Canadian residents who use cannabis run the risk of being denied entry into the United States. After claims of some residents of southeast Saskatchewan being turned away at the border, Golden West Radio reached out to US Customs and Border Protection for clarification on the rules. While they weren't available for an interview, they did provide written answers to our questions.
When it comes to entering the United States, officers with the US CBP determine the eligibility of those looking to cross the border. There are more than 60 grounds of inadmissibility to the United States, and they vary across a number of topics including health-related reasons, prior criminal convictions, security reasons, public charge, labour certification, illegal entrants and immigration violations, documentation requirements and miscellaneous grounds.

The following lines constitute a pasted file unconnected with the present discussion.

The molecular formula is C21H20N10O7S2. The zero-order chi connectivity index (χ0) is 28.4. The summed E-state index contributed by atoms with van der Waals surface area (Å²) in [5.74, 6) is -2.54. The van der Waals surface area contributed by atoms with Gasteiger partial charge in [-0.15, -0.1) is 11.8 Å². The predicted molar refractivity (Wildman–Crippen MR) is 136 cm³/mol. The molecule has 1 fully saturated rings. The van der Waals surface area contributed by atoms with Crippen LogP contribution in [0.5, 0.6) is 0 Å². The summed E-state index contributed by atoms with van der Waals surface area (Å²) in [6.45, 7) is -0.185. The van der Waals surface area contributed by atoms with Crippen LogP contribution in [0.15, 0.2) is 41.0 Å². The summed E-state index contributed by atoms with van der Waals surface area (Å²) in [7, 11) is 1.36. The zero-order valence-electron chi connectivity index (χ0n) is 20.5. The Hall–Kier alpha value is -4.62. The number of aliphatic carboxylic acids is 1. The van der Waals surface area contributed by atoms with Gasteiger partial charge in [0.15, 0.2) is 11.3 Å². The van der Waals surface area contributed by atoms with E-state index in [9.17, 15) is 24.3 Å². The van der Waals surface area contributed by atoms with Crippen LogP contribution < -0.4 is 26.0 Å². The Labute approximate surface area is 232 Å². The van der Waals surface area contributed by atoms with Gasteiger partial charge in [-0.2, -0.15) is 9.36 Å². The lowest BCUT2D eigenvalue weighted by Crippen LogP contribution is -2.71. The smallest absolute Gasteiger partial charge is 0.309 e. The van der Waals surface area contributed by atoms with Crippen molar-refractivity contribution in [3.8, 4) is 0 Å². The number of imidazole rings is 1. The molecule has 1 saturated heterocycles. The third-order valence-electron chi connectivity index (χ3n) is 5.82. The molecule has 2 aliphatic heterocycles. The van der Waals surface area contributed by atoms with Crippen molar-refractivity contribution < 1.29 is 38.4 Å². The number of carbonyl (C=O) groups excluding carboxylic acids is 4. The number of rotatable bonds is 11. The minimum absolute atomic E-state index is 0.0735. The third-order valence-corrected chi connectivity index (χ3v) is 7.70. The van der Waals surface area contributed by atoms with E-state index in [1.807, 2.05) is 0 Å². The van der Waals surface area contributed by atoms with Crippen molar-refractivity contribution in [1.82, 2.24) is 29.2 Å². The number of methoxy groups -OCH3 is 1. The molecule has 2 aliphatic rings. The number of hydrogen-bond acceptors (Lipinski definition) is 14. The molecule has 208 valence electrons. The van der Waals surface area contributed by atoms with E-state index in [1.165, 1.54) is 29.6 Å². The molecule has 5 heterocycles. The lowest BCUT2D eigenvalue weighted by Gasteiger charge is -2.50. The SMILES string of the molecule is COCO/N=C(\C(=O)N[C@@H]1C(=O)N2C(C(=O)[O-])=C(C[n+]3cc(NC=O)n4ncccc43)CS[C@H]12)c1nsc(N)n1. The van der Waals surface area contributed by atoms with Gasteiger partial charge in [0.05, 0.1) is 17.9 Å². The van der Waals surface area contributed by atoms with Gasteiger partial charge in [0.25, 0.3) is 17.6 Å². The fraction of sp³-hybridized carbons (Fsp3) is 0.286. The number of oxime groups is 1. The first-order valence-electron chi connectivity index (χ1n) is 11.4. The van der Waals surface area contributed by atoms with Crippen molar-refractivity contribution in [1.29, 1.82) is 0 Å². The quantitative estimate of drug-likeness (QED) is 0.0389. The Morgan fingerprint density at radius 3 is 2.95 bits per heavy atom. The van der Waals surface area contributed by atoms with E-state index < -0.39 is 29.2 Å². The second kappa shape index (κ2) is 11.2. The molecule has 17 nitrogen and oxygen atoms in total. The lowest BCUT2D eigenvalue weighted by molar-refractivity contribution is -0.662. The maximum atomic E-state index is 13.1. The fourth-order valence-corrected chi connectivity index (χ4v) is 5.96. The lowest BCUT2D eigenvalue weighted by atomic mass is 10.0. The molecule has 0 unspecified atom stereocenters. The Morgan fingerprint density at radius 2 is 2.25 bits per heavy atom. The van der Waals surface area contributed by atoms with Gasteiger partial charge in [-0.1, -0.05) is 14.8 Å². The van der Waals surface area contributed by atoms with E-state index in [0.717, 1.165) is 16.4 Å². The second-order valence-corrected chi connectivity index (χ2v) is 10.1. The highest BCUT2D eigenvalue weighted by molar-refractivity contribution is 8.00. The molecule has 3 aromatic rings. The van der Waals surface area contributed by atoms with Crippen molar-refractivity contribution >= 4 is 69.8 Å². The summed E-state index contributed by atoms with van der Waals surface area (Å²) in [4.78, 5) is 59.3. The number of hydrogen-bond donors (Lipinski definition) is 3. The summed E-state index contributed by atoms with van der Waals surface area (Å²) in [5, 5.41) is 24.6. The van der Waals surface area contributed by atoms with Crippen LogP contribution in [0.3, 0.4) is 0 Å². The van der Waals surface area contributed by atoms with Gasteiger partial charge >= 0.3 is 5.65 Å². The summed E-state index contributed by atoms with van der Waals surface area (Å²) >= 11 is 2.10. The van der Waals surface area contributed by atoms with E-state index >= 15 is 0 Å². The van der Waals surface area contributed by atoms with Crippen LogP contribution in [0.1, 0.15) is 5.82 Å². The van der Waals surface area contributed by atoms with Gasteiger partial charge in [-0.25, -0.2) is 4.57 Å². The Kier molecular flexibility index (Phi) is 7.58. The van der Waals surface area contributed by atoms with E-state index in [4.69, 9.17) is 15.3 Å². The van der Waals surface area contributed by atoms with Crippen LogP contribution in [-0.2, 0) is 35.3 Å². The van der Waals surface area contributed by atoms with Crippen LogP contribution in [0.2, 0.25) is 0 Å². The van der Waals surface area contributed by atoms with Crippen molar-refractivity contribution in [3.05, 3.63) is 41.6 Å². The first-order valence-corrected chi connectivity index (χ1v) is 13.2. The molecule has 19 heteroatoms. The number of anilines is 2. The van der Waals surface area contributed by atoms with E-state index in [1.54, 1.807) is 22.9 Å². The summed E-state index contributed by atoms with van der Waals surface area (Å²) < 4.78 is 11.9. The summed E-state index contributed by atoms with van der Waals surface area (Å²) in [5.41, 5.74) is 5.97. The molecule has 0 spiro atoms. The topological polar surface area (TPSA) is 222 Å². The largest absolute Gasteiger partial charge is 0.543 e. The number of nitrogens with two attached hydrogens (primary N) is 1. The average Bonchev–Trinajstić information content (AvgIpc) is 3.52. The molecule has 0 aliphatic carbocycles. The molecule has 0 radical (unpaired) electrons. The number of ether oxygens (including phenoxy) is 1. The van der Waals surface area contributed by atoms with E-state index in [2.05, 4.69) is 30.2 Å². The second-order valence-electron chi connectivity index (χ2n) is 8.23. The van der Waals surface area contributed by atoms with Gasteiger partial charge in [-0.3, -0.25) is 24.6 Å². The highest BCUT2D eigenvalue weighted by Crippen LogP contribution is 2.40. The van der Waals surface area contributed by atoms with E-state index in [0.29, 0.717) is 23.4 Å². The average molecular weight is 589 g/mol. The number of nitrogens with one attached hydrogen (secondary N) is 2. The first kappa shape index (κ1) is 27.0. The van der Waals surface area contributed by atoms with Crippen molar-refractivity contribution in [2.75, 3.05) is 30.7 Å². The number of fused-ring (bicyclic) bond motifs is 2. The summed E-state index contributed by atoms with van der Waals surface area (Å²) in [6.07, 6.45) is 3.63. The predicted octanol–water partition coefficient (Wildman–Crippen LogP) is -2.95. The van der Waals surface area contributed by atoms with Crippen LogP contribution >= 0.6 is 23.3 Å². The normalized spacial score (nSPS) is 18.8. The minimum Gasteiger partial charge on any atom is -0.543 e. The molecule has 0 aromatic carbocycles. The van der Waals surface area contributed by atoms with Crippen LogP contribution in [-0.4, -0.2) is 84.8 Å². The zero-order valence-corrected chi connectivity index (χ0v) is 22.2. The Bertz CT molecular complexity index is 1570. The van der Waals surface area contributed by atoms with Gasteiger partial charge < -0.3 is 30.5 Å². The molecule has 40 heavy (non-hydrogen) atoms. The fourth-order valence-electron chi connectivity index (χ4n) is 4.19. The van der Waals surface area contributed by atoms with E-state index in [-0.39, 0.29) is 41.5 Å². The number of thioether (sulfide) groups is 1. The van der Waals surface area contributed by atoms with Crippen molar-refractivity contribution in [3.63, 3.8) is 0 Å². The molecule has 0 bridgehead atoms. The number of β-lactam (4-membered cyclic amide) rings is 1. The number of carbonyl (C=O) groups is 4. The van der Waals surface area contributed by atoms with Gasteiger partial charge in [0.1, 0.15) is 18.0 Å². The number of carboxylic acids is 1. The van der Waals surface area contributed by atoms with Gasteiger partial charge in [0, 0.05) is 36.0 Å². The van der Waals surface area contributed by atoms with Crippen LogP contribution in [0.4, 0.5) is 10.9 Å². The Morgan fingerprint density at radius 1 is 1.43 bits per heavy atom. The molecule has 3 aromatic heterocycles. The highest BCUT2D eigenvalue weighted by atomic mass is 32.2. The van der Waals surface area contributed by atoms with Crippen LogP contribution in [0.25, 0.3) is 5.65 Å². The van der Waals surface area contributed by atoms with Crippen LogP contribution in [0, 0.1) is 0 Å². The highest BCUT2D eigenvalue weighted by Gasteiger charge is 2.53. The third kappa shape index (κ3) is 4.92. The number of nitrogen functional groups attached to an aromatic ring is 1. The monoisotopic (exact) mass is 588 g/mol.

In the exhaustive list, it does state those who admit to committing a violation of any law of the United States relating to a controlled substance, such as cannabis. While Cannabis may be legal in Canada, it is still illegal under federal law in the United States, and the officers do have the ability to deny entry to the country for that reason.
Other reasons which a person can be denied entry into the United States include not being vaccinated for a number of diseases, including mumps, measles, tetanus, polio and more, someone with a communicable disease, or practicing polygamists. You can read the full list here.
Those who have been denied entry to the United States do have an avenue of appeal. The Traveler Redress Inquiry Program allows those who have been denied entry into or exit from the United States at a port of entry to have a further inquiry into why they were denied entry.